Tuesday, March 17, 2009

Whatever Happened to David Hurles?

On October 6, 2008 I had my haircut. It wasn't anything special, just a favor to a friend who needed a "head" for beauty school, but it's a haircut that I'll never forget. While my head was under scrutiny from a heard of hair people I missed a call. It was a call I shouldn't have missed. Dian Hanson was on the other end.

Her voice conveyed a combination of impatience and panic. She said our friend, David Hurles, was in the hospital. He'd suffered a massive stroke earlier that morning. I called back immediately, but Dian was now in the hospital and my calls weren't going through.

I had plans to meet a friend for a drink in fifteen minutes. We were going to see John Waters' one-man show at the Castro Theatre that night, and planned to be properly sauced for the occasion. At that moment, completely uncertain of David's current state, and with no one else to call, I needed that drink.

So I went on. My friend and I had a couple of Greyhounds at a throwback cocktail bar in the Mission and I told her about David and what had happened. I told her about his photography, and his love for rough trade, and how he'd once told me about the time John Waters interviewed him for a book about his biggest influences. It all seemed so unreal.

Fifteen minutes into This Filthy World I was bawling like a baby. It should go with out saying that John Waters' one-man show isn't a particularly tear jerking affair, but I couldn't hold it together. I just kept thinking about David and how excited he'd been about his interview with Mr. Waters. That's when Dian called. I rushed out of the theatre and into the street. Standing in front of the Castro Theatre, surrounded by the sounds of the city that David loved, I listened as Dian told me that he had suffered a near fatal stroke, and the outcome was grim. She said that if I wanted to see him, I'd need to come down soon. When I got home that night, I booked a flight to LA.

I arrived the next day to find David in a coma. His movements were mere reflexes. He wasn't breathing on his own, and he was hooked up to so many machines that he looked like something out of a science fiction movie – half man, half machine. For the next few days, Dian and I took shifts, reading to him, massaging his legs, and just hoping that something would happen. We all expected him to die.

On my last day in town, I was reading to David from Bonk, a book about sex and science that I'd promised to him just a month before. As I recited a passage about the corkscrew penises of pigs, a male nurse – most certainly batting for our team – came in to check on David. The orderly shook David's shoulder and loudly repeated his name in his ear, in attempt to wake him up. That's when he opened his eyes – like Dr. Frankenstein's creation, he was alive! Over the next few weeks, he regained his basic faculties: breathing, speaking, and rudimentary movement, but he wasn't the David that we once knew.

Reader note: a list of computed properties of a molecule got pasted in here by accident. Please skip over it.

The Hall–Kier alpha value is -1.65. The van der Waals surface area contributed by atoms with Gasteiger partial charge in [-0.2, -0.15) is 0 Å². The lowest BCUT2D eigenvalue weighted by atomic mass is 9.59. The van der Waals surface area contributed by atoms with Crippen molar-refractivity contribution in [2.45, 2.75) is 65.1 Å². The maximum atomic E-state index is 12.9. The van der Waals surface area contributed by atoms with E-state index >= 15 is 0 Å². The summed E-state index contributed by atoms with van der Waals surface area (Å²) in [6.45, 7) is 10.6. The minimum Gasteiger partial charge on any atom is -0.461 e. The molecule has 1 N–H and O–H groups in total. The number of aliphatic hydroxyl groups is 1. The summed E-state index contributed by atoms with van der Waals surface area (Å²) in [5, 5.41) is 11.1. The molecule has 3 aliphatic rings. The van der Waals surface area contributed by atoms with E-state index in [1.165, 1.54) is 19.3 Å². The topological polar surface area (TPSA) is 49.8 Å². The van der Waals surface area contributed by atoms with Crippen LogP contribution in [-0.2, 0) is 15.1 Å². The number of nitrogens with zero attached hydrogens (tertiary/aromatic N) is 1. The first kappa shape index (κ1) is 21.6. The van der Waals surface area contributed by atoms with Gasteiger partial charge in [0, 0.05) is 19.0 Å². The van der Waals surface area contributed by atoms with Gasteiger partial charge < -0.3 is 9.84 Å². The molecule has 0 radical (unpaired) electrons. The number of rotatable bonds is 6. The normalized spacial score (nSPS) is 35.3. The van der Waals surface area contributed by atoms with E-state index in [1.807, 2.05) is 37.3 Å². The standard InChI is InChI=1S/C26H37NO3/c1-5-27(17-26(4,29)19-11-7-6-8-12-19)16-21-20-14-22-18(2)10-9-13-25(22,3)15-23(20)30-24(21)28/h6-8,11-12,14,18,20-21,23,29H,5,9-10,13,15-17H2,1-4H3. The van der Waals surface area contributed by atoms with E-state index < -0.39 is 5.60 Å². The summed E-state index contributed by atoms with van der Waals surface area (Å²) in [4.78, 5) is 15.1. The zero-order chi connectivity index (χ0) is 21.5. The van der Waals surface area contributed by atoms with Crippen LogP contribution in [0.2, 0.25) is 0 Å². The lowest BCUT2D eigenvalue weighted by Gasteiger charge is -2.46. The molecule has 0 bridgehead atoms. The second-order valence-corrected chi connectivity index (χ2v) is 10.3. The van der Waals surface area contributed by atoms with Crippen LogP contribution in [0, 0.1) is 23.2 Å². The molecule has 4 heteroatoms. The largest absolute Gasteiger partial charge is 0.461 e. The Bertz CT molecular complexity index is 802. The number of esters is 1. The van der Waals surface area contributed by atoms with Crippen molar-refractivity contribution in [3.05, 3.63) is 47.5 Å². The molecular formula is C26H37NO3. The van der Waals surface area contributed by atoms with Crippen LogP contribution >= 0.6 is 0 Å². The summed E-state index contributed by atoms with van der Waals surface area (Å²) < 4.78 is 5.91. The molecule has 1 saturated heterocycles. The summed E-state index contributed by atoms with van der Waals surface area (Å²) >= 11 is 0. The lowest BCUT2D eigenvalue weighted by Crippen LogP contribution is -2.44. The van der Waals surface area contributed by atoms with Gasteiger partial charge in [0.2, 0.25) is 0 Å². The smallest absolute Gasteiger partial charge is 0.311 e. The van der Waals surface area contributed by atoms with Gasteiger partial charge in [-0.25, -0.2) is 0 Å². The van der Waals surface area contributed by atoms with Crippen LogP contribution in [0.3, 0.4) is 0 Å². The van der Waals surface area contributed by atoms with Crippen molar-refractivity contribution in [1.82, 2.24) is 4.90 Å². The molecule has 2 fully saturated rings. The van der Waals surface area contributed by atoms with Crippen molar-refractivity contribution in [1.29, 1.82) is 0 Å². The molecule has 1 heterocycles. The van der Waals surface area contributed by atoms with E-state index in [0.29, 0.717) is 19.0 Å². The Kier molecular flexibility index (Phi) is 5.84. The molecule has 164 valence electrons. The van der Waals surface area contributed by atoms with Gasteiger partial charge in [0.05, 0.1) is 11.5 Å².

From the hospital, David was moved to a nursing home in Orange County, and with Dian's help, he eventually made his way back to Hollywood, still in a nursing home, where he remains today. He's speaking now, and eating, but mainly just sweets. He remembers his models and his life before the stroke, and he can even relate the details of October 6 in gruesome detail. It's likely that David's visitors (among them, Hollywood celebrities, old school pornographers, and the self-proclaimed queen of extreme anal) are quite a bit more entertaining than those of his roommates, but when your surrounded by death, even the most fantastic company is little consolation.

On his good days, David is lively, funny and full of the wit that drew me to him in the first place. On his bad days, which seem to out weigh the good, he is sad and fatalistic. From what we've been told, David's recovery could go one of two ways. If left to his own devices (i.e. without the proper rehabilitation), David could stagnate. However, with the proper help, there's a possibility that he can come out of this thing, if not brand new, than at least better than he is today. David always said that if something like this happened to him we should pull the plug. His greatest fear was living like he is. Since there's no turning back to those early days in the hospital, when pulling the plug was still an option, we have no choice – we have to get the man the fuck out of that holding place between life and death.


  1. I'm glad to see my uncle has a group of friends who care about him. Word just got back to the family about his strokes. He needs you now more than ever.


  2. Thank you so much Paula. I'm happy to hear that you are back in contact. David's a wonderful person, as you know, and he deserve all the attention he can get. -Christopher

  3. Oh my god, I have been searching for David since we fell out of contact in early 2008. His phone would just ring and ring, but the machine I remembered him having wouldn't pick up. Now, it belongs to some business. These posts are over a year old, what is his current status? I have that same picture of him and John Waters, in fact he gave it and a couple others to me the last time I saw him...at that apartment they're standing in front of. dammit.

  4. Hey Michael,

    If you'll take a look at the homepage for this blog, you'll find that David is doing much better, though he is still living in a nursing home in East Hollywood. He's scheduled to have a big gallery exhibition (curated by Mr. Waters) in NY this summer.